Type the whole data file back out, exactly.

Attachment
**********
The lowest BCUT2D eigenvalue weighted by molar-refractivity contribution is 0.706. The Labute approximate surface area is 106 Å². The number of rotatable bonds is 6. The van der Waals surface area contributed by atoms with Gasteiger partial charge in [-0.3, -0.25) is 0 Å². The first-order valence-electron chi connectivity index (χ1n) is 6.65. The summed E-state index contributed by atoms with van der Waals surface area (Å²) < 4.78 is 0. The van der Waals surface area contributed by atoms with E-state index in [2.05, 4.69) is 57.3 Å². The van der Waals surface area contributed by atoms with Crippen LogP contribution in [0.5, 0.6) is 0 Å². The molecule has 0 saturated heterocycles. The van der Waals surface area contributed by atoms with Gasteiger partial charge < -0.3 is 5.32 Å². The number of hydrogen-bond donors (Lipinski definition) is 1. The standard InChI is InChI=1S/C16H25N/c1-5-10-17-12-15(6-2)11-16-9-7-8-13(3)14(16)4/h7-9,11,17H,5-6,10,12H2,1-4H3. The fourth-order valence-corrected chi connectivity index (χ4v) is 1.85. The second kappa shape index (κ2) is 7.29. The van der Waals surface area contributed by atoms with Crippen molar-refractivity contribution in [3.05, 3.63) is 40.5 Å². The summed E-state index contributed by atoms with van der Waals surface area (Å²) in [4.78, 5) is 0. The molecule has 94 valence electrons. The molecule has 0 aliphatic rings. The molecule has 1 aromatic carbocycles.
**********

The lowest BCUT2D eigenvalue weighted by molar-refractivity contribution is 0.706. The Labute approximate surface area is 106 Å². The number of rotatable bonds is 6. The van der Waals surface area contributed by atoms with Gasteiger partial charge in [-0.3, -0.25) is 0 Å². The first-order valence-electron chi connectivity index (χ1n) is 6.65. The summed E-state index contributed by atoms with van der Waals surface area (Å²) < 4.78 is 0. The van der Waals surface area contributed by atoms with E-state index in [2.05, 4.69) is 57.3 Å². The van der Waals surface area contributed by atoms with Crippen LogP contribution in [0.5, 0.6) is 0 Å². The molecule has 0 saturated heterocycles. The van der Waals surface area contributed by atoms with Gasteiger partial charge < -0.3 is 5.32 Å². The number of hydrogen-bond donors (Lipinski definition) is 1. The standard InChI is InChI=1S/C16H25N/c1-5-10-17-12-15(6-2)11-16-9-7-8-13(3)14(16)4/h7-9,11,17H,5-6,10,12H2,1-4H3. The fourth-order valence-corrected chi connectivity index (χ4v) is 1.85. The second kappa shape index (κ2) is 7.29. The van der Waals surface area contributed by atoms with Crippen molar-refractivity contribution in [3.05, 3.63) is 40.5 Å². The summed E-state index contributed by atoms with van der Waals surface area (Å²) in [4.78, 5) is 0. The molecule has 94 valence electrons. The molecule has 0 aliphatic rings. The molecule has 1 aromatic carbocycles.